More revelations by wikileaks : Drugs, ICAC, Corruption and Customs
Few months ago, Mauritius was shaken by the inside informations transmitted regarding the Diego Garcia island. These highly confidential information published by Wikileaks have not only change the way governments look upon the world super powers but they have also disclosed thousands of classified data exchanged between embassies around the world.
Extracts below have been copied from http://www.cablegatesearch.net/cable.php?id=08PORTLOUIS205&q=icac :
Recent allegations and press reports on corruption scandals in Mauritius highlight an often overlooked issue by those new to or unfamiliar with the island. Upon first impression, Mauritius may look relatively clean, but with some digging – one may find questionable dealings under the surface. Despite the founding of Mauritius’ Independent Commission Against Corruption (ICAC) in 2002, the country still suffers from a pervasive and ingrained problem.
To summarise a few points recently released :
- Bert C. Cunningham is frustrated in his efforts to bring to justice corrupt officials in his own department; he suspects deeply-rooted corruption in high levels of the government; and last but not least – he received death threats against him. Consequently, Cunningham sent his family back to Canada in an effort to protect them
- Cunningham stated that, during a meeting on April 11, 2008, with government officials, including the Financial Secretary of the Ministry of Finance and Economic Development, Ali Mansoor, and Deputy Commissioner of Police, Khemraj Servansing, he was told in no uncertain terms that he should remain quiet about the alleged corruption because if it were to become public, it could bring down the current government of Mauritius. Cunningham noted that he felt warned or even threatened during the meeting
- During a highly suspicious cargo inspection operation, Cunningham believes the immigration police attempted to prevent the customs officers from inspecting the cargo because the police planned to “deport” the women and keep the drugs as part of an organized smuggling operation.
- In a drug case in Rodrigues, Cunningham said that the police beat the male smuggler to death that evening while in custody. (Comment: To date, there has been no press report of this incident. End Comment.)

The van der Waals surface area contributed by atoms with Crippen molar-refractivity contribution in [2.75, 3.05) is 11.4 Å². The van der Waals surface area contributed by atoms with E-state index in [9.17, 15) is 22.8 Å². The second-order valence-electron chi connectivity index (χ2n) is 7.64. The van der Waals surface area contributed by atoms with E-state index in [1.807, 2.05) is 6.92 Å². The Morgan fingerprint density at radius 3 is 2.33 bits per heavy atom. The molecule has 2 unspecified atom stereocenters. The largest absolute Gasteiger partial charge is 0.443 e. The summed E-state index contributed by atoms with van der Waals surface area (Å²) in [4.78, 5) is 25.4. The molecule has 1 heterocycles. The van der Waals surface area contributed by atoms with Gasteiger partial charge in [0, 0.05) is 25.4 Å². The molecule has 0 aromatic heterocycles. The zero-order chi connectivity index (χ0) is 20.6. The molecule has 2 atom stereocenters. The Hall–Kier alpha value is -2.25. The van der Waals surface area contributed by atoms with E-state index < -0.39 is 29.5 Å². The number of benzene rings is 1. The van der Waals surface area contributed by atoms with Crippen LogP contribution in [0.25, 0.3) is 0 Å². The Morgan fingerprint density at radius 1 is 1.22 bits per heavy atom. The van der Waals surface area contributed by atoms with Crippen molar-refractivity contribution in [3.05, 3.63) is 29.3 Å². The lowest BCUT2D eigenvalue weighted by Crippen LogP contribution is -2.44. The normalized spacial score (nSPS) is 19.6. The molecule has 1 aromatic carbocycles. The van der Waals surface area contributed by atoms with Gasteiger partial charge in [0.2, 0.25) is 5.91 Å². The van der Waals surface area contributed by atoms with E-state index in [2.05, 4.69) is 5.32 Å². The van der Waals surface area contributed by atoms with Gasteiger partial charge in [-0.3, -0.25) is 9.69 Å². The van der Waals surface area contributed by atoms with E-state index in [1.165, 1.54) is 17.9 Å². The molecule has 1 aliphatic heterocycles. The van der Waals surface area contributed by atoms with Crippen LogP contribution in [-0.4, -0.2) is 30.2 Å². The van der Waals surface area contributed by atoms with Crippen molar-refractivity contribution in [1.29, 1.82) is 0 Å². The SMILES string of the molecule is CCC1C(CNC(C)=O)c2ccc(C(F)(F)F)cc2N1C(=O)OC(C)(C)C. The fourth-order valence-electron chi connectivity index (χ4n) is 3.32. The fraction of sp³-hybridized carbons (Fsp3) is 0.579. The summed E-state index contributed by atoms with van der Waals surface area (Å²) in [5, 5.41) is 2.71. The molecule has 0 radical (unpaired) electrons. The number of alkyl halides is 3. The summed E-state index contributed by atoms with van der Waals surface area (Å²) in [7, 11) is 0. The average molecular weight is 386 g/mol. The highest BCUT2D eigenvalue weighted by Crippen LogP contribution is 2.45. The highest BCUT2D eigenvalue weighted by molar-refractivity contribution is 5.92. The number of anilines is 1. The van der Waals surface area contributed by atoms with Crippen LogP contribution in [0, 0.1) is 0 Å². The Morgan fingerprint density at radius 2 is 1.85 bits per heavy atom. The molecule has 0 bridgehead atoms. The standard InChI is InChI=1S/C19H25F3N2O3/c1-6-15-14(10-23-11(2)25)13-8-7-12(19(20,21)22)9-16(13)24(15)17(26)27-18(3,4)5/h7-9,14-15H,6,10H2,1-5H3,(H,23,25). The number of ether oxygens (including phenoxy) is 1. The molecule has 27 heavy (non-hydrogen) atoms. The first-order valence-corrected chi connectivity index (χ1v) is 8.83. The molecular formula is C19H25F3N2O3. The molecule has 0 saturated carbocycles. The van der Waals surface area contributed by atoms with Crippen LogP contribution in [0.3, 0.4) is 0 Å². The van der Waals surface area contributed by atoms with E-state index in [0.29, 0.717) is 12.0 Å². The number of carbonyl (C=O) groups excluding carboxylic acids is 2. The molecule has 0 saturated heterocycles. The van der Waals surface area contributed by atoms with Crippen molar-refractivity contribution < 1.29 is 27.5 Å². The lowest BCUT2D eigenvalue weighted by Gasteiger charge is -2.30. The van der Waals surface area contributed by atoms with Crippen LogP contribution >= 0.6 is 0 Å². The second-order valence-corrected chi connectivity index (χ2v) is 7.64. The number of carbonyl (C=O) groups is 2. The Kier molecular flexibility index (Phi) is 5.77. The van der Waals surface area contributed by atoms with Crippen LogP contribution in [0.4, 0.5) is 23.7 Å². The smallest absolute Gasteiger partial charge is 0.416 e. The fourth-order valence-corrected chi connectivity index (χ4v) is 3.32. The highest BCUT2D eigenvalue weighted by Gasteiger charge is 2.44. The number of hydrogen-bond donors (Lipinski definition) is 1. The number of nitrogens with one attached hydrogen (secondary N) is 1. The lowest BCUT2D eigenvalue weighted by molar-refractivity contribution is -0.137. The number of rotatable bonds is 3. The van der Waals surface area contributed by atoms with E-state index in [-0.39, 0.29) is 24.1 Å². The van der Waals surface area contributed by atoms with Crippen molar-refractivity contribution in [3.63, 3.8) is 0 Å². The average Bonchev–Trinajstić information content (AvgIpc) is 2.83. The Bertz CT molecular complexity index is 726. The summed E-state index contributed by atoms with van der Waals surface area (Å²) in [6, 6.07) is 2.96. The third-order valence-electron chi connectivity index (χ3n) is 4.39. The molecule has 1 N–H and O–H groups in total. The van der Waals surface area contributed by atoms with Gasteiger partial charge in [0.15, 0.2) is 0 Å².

Cunningham indicated the female police officer (who made the male smuggler go through airport customs without any checks) has not been charged with any crime and said he is being prevented from firing her. […[ Cunningham feels that the smuggler was murdered to keep the corruption ring under wraps, but also surmised that the cover up may have been done to prevent the disclosure of the death in police custody.
- In a related cigarette smuggling case, a customs informant who was about to provide evidence was found dead – hanging in his hotel room. According to Cunningham, this was an “assisted suicide.”
- After the death of the Major Crime Investigation Team (MCIT) chief Prem Raddhoa, a very large sum of cash was reportedly found in Raddhoa’s police locker when it was cleaned out after his death. This led to a larger investigation into the activities of the MCIT and to reports that suggest that MCIT officers took “protection” money from “businessmen, bookmakers and others.”
- A police officer at the Passport and Immigration Office airport division and previous graduate of a U.S. International Law Enforcement Academy (ILEA) course in detecting fraudulent documents held in Gaborone, was arrested for facilitating an alien smuggling ring.
- Prime Minister Navin Ramgoolam silenced all calls for a special investigation into the MCIT “protection money” during a November 27, 2007, parliamentary session. Ramgoolam stated that the Independent Commission Against Corruption (ICAC), founded in 2002 as a result of the Prevention of Corruption Act, has wide ranging powers including access to bank accounts following a judge’s order. (Note: Post suspects that many in the government feel that the ICAC, despite it’s name, is not independent at all. Many government officials cite that ICAC officers are all appointed by and owe their careers and loyalty to the Prime Minister’s Office. End Note.)
- Post believes that corruption is a problem in Mauritian society that is overlooked by a number of private businesses, NGO’s and Government agencies. Cunningham’s allegations, although startling, seem to be backed up by other entities, and may be only the tip of the iceberg.
To reassure myself, I tried a search on my name, no results… not yet 🙂
Please spread the news!
No, not about my name results but rather about the leaks!